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Mark Goodacre

Mark Goodacre

I recently quoted Bart Ehrman on the Gospel of Peter’s narrative about a gigantic Jesus and a walking, talking cross. Although I was more interested in the (angelomorphic) height of Jesus, Mark Goodacre comments on the Gospel’s description of the walking, talking cross, reiterating an innovative interpretation which he presented recently at SBL International 2011, and which he earlier developed on his blog.

Mark points out that – even despite the weirdness of the Gospel of Peter (which is nearly as strange as the Gospel of Matthew with its dead saints breaking out of tombs and walking around Jerusalem) – the narrative of God chatting to a walking, talking cross comes quite out of left field. Unlike the canonical Gospels, which the orthodox Church was interested in preserving, the earliest witness for the Gospel of Peter is from the eighth century AD, and the manuscript (P.Cair. 10759) is in many respects not very dependable. Mark Goodacre’s solution is that “cross” (σταυρον) in this text mistranslates “the Crucified One” (σταυρωθέντα). If so, the Gospel of Peter does not narrate an angelomorphic, gigantic Jesus exiting the tomb and then narrate God chatting to a walking, talking cross. Rather, Peter narrates this very tall, angelomorphic Jesus exiting the tomb, and then God asking him if he’d happened to preach the Gospel in Hades on Easter Saturday – a much more common early Christian narrative progression (cf. 1 Peter 4.6; Ignatius, To the Magnesians 9.2; Epistle of the Apostles 27; Gospel of Nicodemus 19; Sibylline Oracles 1.327-378; 8.310-311; Irenaeus, Against all Heresies 4.27.1-2; Hippolytus, Antichrist 26, 45). Although Mark’s paper is yet to be developed for publication, you can read more about it here, here, and here.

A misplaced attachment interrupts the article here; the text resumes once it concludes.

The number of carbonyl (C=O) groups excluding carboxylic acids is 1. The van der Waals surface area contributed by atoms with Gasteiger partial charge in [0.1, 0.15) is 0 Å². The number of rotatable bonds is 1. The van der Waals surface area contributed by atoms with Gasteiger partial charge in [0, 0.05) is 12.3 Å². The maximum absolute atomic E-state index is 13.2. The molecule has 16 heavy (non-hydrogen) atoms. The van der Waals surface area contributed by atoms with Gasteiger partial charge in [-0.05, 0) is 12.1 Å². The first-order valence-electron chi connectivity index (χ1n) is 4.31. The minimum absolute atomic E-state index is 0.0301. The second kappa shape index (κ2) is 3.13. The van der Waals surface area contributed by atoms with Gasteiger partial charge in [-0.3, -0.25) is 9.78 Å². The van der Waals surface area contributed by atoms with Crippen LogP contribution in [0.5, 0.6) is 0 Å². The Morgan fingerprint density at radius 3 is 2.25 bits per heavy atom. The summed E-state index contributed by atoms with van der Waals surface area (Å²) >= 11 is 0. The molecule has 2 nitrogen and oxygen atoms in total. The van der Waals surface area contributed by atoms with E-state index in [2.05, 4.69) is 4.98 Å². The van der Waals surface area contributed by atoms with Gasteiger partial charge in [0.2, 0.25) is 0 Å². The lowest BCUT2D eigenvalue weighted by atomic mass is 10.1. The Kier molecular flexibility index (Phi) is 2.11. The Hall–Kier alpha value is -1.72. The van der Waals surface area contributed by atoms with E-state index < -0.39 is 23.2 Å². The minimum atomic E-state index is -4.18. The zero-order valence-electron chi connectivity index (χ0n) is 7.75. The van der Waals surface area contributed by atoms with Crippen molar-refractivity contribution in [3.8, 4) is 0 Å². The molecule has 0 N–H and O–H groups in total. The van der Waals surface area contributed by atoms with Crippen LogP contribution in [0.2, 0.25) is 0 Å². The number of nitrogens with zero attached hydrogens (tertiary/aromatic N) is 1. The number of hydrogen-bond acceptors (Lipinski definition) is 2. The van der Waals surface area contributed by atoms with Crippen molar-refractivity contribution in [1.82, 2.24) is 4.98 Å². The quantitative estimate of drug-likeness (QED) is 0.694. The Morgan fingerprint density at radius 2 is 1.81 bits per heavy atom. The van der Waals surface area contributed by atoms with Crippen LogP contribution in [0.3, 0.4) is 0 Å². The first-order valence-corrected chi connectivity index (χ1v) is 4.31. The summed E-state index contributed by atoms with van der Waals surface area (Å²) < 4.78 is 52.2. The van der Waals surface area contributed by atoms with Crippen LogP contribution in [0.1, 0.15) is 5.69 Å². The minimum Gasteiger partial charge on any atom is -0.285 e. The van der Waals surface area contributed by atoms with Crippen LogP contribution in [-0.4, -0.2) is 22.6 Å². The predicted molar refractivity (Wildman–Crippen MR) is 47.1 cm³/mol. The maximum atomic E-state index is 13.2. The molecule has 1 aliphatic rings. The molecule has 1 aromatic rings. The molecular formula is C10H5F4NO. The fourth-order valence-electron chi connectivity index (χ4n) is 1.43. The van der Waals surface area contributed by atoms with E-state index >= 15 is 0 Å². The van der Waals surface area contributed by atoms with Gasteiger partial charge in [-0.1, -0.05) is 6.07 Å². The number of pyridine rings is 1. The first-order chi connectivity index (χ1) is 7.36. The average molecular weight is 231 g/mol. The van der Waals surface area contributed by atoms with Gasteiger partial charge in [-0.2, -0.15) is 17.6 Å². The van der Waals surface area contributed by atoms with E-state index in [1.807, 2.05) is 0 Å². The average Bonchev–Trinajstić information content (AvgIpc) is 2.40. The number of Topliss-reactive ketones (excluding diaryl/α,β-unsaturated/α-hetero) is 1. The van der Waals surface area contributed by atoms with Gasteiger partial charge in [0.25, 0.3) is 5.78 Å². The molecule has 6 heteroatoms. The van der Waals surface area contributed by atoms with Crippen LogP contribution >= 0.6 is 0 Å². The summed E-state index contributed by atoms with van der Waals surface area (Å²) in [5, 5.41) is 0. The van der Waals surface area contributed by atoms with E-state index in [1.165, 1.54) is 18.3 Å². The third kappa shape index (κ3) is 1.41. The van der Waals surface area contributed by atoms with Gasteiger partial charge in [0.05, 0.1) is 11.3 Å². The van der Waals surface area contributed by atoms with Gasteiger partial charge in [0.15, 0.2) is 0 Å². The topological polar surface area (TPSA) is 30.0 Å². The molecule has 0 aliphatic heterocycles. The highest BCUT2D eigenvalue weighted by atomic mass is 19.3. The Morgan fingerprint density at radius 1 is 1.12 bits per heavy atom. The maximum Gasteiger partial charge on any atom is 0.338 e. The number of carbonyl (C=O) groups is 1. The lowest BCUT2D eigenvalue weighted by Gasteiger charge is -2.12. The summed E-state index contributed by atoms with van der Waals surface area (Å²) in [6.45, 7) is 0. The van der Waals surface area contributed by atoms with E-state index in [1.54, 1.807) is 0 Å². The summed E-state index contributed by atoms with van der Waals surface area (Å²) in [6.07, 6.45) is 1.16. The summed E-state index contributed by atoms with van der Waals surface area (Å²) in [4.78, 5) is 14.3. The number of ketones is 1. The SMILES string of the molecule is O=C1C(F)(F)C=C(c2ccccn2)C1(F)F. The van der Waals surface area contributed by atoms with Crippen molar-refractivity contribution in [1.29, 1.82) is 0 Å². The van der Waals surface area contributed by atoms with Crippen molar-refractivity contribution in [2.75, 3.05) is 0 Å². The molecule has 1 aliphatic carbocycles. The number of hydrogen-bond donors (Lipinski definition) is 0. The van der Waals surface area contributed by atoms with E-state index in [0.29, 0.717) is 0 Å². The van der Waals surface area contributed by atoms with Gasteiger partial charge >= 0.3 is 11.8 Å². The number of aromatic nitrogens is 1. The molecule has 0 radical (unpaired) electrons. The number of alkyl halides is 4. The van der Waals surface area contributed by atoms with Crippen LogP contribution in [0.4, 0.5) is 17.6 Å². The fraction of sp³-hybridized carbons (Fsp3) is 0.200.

There are certain advantages that this reading brings. There are advantages both to the broader narrative context and the pericope itself. With respect to the broader narrative, now it is no longer the case that a cross emerges from a tomb that it never entered. With respect to the narrower context, it overcomes the incongruity that the three men all stretch as far as – or beyond – the heavens, but the voice from heaven then addresses the cross back on earth.  In the revised reading, the voice in heaven directly addresses the crucified one, who is beyond the heavens.  Moreover, on the usual reading, the witnesses should be able to see the cross speaking, so there is no need for the note that they “there was heard the answer, ‘Yes’”, a line far more appropriate to the reading with the conjectural emendation. On this reading, they only hear the answer because it is the crucified one speaking, and his head is beyond the heavens. Further, the conjectural emendation removes the extraordinary situation whereby Jesus is upstaged, at his own resurrection, by his cross.
– Mark Goodacre, “A Walking, Talking Cross or the Walking, Talking Crucified One? A conjectural emendation in the Gospel of Peter 10.39, 42”, Society of Biblical Literature International Meeting, London 2011

Both textually and contextually, then, Mark’s conjectural emendation is very persuasive, I think.